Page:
Mike knows that to make progress on a goal he needs to have a way to measure it. He knows measuring just his weight is not good enough since the muscle mass will also change. He measures his body fat percentage to keep track of his progress accurately.
Based on his goal and the time frame that he sets, Mike figures out weekly and monthly milestones. By tracking his weekly and monthly progress he can easily see if he’s on track to achieving his goal or not. If Mike is not consistently hitting his milestones, he knows that his strategy isn’t working and he has to change something.
Jim doesn’t bother recording any measurements or progress. He also wants to lose 30 pounds but has no idea how much progress he should be making every week. His only measure is the mirror and the subjective opinion of the people around him. Hearing somebody ask, “Have you lost some weight?” feels so good! He wants to be surprised by jumping on the scales one day and finding out that he’s at his perfect weight.
Gradual Progress vs. Cold Turkey
Mike has never worked on this goal and he knows the start will be slow. He needs to learn many new things about how to achieve it. Before he jumps in, he makes sure what he’s doing is safe and effective.
He starts to gradually remove the unhealthy foods from his diet and replaces them with healthy ones. At the gym, Mike is careful to not push himself too far. He takes his time to learn how to properly do the exercises and gradually increases the challenge.
Jim hasn’t worked on this goal either, but he doesn’t want to waste time. He’s heard that the paleo diet is pretty good for losing weight, so he goes a 100% paleo right away.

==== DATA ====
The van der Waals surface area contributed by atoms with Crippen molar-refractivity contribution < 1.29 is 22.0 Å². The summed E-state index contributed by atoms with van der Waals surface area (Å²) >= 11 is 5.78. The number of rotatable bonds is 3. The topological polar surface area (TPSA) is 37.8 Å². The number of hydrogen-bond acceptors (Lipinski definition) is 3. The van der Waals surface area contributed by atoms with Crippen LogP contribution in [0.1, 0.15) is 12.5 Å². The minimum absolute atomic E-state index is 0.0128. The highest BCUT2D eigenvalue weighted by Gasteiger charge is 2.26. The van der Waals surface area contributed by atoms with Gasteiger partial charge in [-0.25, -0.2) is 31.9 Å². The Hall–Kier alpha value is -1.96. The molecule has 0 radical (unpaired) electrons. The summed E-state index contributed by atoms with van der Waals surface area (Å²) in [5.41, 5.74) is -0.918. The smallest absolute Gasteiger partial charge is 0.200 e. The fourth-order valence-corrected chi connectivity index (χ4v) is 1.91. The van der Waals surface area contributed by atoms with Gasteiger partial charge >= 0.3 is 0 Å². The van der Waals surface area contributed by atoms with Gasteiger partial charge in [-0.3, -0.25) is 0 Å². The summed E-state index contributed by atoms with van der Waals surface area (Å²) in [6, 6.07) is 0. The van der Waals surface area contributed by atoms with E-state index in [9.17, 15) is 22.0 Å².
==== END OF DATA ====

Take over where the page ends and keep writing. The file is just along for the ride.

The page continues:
He goes to the gym and loads the bench press with the maximum he can lift. He doesn’t waste time with warming up or learning the correct exercises.
Quick Fix vs. Long Term Strategy
Mike knows that there are no lasting “quick fixes” in life. When he creates the strategy to achieve his goal he makes sure that it’s viable long term. He doesn’t just go on the latest diet, he picks a meal plan that he can follow for life.
Jim just wants to get ripped quickly and go on with his life. He’s interested in quick gains and quick burns. He is taking steroids and weight loss pills to accelerate his progress. He is also saving up some money for liposuction, just in case.
Mike knows that getting help from experts will speed up his progress. He will learn how to avoid a lot of mistakes along the way. He invests some time looking for a good coach who can show him the basics. He does a few coaching sessions to learn which exercises are most effective and how to do them safely.